Thursday, August 18

U.S. Teens Start School Too Early, and Need to Get More Sleep

A new study from the Centers for Disease Control and Prevention (CDC) has found that most U.S. teenagers start school too early, which prevents them from getting the sleep they need to be able to properly concentrate and stay healthy.

“Getting enough sleep is important for students’ health, safety, and academic performance,” lead author Anne Wheaton said. “Early school start times, however, are preventing many adolescents from getting the sleep they need.”

Adolescents are biologically programmed to stay asleep longer than adults, according to research from the American Academy of Pediatrics (AAP). They may also suffer from sleep problems, further preventing them from getting the rest they need to do well. For example, obstructive sleep apnea can cause sufferers to stop breathing while they sleep 60 times in one hour, thereby preventing them from getting a restful night’s sleep.

According to data from the CDC, 83% of middle and high schools in the U.S. start at 8:30 am or later, as recommended; of course, that’s still too early for the majority of students.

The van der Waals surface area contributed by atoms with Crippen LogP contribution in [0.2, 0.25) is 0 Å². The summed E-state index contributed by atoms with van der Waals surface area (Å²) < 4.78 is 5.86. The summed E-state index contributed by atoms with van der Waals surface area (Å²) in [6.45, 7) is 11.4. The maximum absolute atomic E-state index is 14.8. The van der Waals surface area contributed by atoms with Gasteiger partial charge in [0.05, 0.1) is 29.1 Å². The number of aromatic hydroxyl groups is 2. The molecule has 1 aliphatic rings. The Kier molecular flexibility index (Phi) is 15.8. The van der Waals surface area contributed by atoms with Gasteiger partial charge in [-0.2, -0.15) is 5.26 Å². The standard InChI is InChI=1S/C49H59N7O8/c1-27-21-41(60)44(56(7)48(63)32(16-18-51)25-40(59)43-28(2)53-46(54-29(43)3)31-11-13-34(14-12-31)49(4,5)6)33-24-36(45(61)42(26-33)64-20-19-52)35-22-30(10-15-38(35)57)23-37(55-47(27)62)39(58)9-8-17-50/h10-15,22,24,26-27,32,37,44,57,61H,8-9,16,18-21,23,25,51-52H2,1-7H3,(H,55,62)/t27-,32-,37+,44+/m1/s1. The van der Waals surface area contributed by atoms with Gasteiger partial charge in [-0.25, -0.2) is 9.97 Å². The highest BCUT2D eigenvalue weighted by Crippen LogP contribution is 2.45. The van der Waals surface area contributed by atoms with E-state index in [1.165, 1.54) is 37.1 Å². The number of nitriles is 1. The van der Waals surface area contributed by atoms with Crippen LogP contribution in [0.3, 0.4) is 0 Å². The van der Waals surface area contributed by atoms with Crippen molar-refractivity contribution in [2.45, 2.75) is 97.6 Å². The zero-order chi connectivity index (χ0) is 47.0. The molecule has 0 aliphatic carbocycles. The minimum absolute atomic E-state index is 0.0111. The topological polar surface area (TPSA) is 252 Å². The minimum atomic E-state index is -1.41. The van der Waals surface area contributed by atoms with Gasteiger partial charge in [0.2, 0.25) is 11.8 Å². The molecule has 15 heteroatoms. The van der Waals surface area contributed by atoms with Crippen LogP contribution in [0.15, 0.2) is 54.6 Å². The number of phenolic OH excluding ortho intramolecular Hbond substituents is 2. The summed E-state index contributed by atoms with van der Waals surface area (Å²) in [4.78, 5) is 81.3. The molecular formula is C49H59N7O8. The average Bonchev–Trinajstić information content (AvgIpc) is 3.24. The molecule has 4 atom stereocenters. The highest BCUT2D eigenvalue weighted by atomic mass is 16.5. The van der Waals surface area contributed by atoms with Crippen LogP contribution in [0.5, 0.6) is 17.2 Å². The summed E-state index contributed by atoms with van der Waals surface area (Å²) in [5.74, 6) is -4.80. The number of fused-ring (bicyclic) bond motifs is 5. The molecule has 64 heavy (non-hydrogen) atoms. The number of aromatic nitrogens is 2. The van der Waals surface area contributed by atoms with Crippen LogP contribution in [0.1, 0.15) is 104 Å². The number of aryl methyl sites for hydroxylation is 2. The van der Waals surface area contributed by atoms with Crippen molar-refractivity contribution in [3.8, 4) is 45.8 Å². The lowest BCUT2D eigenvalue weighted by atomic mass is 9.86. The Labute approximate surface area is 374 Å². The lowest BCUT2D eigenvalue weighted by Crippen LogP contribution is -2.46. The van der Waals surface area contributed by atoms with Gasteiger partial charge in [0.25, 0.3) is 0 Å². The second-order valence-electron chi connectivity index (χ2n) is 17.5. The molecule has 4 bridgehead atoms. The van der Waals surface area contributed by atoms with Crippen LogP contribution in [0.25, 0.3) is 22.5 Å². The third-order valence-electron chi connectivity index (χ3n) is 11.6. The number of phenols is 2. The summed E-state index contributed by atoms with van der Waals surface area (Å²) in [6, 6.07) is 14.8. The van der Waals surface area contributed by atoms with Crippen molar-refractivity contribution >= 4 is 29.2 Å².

The debate over whether or not to start school later has been going on for years. Many parents have asked the schools to delay their first-period classes, arguing that their children have trouble getting up early enough to get to school, let alone be able to learn properly.

“It makes absolutely no sense,” said physician M. Safwan Badr, a former president of the American Academy of Sleep Medicine. “You’re asking kids to learn math at a time their brains are not even awake.”

Depriving teens of the sleep they need could devastate their academic performance, reported the CDC. Researchers also warned that the effects of getting insufficient sleep could also cause them to suffer outside of school, too.

According to the CDC study, “Insufficient sleep is common among high school students and is associated with several health risks such as being overweight, drinking alcohol, smoking tobacco and using drugs.”

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